Exclusive: U.S. Ambassador Bill Hagerty talks new role, N. Korea - WSMV News 4

Exclusive: U.S. Ambassador Bill Hagerty talks new role, N. Korea, safety for Americans

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Bill Hagerty (WSMV) Bill Hagerty (WSMV)

Bill Hagerty has long been an ambassador for the state of Tennessee.

He was the driving force behind a number of Japanese companies building headquarters in the state – a huge part of why Tennessee was the No. 1 state in the nation for job growth and economic development.

He even funded the hit show “Nashville” when he served on the Tennessee Film, Entertainment and Music Commission under Gov. Bill Haslam.

In his new role as U.S. Ambassador to Japan, Hagerty is tasked with bringing in more business to the country to reduce the almost $70 billion trade deficit with Japan.

"The easiest way to address that trade deficit is to go after the biggest component, which is automotive," Hagerty said. "If they were to produce the cars and parts in the market where they're consumed, America being the largest market, that would take care of the trade deficit by itself.

"They're thinking very hard about that," he added.

With the threat of nuclear weapons in North Korea, however, he said his top priority is keeping the 230,000 Americans living in Japan safe.

"I think the world should be scared and concerned, and we are," said Hagerty in an exclusive one-on-one with News 4's Tracy Kornet. "The world has spoken through the UN Security Council, and we're marching in unison to see the Korean peninsula denuclearized."

On Aug. 17, 2017, Hagerty moved from Nashville to Japan with his wife and four young children.

Eleven days later, North Korea's Kim Jong Un fired the first of two ballistic test missiles over Japan.

"I got the call when the missile was in air, that it had launched,” Hagerty said.

Hagerty said his family was in their residence at the time.

"Everybody's concerned," he added. "Tensions are high in the region. At the same time this has been going on, these provocations have been going on, and I think that people are in many ways, concerned, but getting accustomed to it."

Hagerty is President Donald Trump's representative in that country, and as such has tried to send clear messages to the Japanese people.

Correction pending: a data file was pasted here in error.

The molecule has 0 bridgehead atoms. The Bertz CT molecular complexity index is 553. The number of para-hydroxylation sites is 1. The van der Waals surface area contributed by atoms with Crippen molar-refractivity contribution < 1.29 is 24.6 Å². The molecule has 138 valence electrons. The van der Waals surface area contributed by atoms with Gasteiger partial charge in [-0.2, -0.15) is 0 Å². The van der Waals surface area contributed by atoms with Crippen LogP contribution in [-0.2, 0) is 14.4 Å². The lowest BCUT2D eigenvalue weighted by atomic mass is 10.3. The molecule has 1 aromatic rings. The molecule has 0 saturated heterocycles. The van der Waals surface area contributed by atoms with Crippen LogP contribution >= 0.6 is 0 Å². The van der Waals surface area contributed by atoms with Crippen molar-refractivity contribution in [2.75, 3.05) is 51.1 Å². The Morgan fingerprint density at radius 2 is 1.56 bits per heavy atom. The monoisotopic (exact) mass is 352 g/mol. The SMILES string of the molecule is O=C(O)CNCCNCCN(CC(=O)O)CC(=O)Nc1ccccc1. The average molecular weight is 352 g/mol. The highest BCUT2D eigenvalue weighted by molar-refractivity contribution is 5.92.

"The president and Prime Minister Abe have been extremely clear every time they're together that the U.S. and Japan are standing locked arms in defense of that region against the North Korean regime. Everyone wants that regime to step back and think carefully about what they're doing,” Hagerty said.

When it comes to diplomacy, Hagerty said America is done with dialogue, that the U.S. has tried it for 20 years.

"We've tried a number of things to get the North Koreans to stop this progression toward nuclear capability. They've not worked. The escalation that took place in 2016 was enormous. The number of test shots, number of rocket launches, those activities grew at a geometric pace in 2016," Hagerty said.

"So whomever the president of the United States was in 2017 was going to dealing with North Korea on the precipice of something very horrible," he added.

Hagerty said this administration is trying something different: a steady set of systematic sanctions, such as a 30 percent restriction on oil imports, almost doubling gas prices in Pyongyang; and stopping the flow of cash into the country, which is funding the regime.

"So he's (Treasury Secretary Steve Mnuchin) looking at companies and countries facilitating that and is giving them a very simple choice: do you want to do business with the U.S. or do you want to do business with North Korea? You choose. It can't be both," Hagerty said.

Hagerty agrees these messages are getting lost on Americans amid Trump's twitter feed and his headline-making sound bites.

"Like you said, the American people may not be getting that through the news media. And that's unfortunate,” Hagerty said.

He hopes Tennesseans will hear him.

"The pressure is increasing. I think it's working. The real key to this is bringing China and Russia along,” he said.

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